Men don’t date women they don’t find attractive enough to date.  Those reasons are based usually based on rational and achievable attributes.  Women in general are far less accommodating.  It’s time to stop trying to enlist others to support your delusions.

 

The Fat and the Fantasy

For me, it sucks to be a fat girl, sometimes. And, sometimes, I realize it’s really not that bad. Most of the voices in my head are old, knocking around from childhood and adolescence. When I listen to them, that’s when it sucks — not when I’m out walking around in my city or hanging out with my boyfriend, neither of whom treat me as anything less than who I am. In fact, I experience so much more of the other side of the story that when I hear a shitty comment about plus-size burlesque performers, I’m sort of stunned.

If it sucked that much to be something you are in control of (and you are no matter how you try to deny it, body fat is largely in your control) then you should do something about changing it.  If you don’t mind it, then don’t change it.

Whether you like it or not, the preference of your friend is shared by most men.  Furthermore, it is a preference that is entirely achievable by practically everybody.  Unlike height or a persistent full head of hair it is not innate and immutable.  Unlike six-pack abs, it is not extreme.  Unlike one’s ethnicity, it is something that is a direct reflection of you.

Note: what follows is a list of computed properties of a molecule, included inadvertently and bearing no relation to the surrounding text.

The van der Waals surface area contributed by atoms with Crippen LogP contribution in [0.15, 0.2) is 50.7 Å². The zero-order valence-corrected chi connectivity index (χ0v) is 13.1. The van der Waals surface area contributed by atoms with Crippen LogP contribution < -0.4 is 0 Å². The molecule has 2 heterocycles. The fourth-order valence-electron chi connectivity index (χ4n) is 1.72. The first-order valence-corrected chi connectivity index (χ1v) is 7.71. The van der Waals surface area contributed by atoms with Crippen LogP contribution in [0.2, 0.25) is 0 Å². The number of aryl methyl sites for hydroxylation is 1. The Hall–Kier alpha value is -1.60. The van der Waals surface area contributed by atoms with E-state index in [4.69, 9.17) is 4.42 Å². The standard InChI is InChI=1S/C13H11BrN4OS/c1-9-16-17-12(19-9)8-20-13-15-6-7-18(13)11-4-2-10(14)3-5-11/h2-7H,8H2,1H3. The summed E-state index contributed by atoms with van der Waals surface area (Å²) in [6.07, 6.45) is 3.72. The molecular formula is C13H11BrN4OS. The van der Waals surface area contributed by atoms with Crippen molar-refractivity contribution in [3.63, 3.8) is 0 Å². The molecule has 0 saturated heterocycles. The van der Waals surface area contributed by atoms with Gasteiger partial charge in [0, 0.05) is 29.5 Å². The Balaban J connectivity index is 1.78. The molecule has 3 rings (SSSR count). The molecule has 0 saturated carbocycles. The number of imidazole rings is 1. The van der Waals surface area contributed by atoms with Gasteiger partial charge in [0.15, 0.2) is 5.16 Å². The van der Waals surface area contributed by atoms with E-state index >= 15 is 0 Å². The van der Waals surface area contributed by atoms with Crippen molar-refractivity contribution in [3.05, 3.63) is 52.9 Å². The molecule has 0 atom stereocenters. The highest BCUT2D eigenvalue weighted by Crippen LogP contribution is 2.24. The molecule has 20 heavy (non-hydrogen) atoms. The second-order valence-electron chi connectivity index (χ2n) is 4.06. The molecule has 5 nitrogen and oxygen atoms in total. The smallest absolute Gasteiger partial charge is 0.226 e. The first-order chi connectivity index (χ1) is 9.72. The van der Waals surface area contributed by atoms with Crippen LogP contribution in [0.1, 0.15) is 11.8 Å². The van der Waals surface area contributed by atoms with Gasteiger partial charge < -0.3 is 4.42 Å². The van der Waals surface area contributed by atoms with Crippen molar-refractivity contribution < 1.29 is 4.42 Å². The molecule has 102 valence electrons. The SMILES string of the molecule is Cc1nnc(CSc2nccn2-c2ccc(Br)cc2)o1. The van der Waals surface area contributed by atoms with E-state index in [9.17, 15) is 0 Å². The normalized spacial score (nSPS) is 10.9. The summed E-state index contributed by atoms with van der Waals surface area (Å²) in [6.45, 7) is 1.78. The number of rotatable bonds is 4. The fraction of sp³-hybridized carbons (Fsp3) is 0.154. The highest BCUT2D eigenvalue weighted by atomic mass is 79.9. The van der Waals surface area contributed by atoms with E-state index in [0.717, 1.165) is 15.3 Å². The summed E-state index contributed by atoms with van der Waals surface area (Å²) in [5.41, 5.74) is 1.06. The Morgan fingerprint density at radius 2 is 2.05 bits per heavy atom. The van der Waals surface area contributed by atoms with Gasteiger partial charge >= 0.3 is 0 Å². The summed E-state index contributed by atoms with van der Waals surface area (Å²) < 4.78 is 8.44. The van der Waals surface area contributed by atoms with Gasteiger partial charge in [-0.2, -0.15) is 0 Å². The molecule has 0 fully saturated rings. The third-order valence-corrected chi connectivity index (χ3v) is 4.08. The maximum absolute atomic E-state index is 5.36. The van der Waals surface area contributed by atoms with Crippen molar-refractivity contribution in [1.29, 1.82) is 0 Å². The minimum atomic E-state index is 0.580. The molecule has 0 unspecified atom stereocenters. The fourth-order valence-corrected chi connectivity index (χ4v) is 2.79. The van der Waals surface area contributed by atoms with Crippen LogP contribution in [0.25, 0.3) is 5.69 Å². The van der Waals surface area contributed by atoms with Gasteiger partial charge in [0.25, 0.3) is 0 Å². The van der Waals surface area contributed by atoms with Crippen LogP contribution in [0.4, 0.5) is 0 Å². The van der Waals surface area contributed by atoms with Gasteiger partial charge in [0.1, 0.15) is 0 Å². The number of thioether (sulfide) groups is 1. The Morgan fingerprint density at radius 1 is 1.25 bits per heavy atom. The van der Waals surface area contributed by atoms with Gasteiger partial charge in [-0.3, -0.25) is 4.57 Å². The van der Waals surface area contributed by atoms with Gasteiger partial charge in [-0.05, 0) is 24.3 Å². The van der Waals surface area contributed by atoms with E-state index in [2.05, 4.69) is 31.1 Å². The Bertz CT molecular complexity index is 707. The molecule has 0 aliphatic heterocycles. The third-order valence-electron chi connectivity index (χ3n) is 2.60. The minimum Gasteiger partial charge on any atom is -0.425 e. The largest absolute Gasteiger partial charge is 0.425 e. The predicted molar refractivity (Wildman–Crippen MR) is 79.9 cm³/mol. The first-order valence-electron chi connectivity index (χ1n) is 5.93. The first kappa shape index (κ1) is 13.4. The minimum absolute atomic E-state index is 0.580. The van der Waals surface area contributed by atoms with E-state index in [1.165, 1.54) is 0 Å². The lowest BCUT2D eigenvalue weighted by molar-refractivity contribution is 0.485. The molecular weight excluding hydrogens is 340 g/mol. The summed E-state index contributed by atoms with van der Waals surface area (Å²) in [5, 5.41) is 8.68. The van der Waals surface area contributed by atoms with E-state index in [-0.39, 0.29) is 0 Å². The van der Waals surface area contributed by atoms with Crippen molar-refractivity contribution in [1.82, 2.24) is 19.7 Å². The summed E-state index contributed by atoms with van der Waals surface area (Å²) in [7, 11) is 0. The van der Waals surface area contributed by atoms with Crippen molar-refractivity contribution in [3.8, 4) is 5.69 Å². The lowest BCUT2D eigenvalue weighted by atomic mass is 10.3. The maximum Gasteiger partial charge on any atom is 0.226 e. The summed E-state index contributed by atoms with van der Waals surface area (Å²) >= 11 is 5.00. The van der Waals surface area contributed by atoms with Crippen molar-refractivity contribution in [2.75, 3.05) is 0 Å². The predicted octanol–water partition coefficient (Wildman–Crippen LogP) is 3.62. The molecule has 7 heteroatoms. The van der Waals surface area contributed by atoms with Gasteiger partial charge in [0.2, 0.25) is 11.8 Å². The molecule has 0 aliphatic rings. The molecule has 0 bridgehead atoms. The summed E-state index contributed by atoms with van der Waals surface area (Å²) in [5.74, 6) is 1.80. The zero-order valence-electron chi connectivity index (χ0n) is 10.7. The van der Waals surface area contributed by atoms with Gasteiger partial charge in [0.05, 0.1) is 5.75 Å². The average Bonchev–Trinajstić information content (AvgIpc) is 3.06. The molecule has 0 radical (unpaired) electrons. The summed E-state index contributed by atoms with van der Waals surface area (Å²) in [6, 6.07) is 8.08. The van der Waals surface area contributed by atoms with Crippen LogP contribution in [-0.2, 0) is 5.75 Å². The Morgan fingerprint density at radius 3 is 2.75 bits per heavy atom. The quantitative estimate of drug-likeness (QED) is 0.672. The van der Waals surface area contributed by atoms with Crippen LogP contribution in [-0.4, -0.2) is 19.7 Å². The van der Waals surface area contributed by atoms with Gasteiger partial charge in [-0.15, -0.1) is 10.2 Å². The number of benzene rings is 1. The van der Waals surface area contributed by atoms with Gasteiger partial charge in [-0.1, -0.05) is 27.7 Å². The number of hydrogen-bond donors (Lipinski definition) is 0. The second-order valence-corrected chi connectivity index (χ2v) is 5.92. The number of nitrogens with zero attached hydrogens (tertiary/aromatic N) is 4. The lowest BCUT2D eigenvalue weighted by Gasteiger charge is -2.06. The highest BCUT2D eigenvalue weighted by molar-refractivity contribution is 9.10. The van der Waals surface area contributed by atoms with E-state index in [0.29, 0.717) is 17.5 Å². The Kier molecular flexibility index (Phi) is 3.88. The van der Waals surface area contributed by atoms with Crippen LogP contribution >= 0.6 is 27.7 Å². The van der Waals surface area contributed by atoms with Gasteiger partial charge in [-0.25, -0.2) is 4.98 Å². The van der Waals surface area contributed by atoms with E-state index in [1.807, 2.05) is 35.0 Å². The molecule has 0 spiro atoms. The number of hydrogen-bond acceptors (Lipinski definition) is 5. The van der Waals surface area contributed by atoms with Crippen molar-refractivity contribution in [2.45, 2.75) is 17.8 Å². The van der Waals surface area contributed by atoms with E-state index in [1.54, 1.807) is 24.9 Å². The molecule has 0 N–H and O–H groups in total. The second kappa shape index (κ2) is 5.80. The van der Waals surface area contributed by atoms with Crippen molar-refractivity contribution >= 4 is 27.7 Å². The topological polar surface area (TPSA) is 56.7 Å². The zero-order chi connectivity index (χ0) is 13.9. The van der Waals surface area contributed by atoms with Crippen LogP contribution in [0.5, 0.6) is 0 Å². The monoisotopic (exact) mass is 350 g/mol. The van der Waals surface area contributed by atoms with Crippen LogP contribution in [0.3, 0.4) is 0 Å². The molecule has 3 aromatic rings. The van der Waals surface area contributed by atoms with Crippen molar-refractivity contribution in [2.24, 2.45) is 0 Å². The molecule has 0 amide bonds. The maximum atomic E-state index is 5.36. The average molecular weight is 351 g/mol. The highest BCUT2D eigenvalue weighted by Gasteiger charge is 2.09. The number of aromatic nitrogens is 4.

What is interesting is that all these contrasted attributes are commonly things that are “must-haves” when it comes to women in the online dating circuit.  Sorry.  Men are nowhere near the morally bankrupt state of the typical First World entitled feminist.

 

 

The Joker and the Queen of Denial

Don’t get me wrong — I was overwhelmed by the speech in last night’s Louie, and it’s something that needed to be said, especially by a comic who inhabits this very double standard on stage, constantly. But, this monologue shined the light on his own problems (and his problem with his problem). And, if that self-awareness leads more guys to look at their own ugliness, then great. Because, that’s what it’s really about — their ugliness.

Well, most sentient individuals are completely under whelmed by the cliché and typically dishonest protest we see in your article.

It’s something that didn’t need to be said for the umpteenth time.  In as many iterations, it is steeped in false notions and is merely someone playing the “victim” card and has no right to do so.  It was said to gain acceptance by the deluded in the audience which is clearly part of the targeted demographic of the series.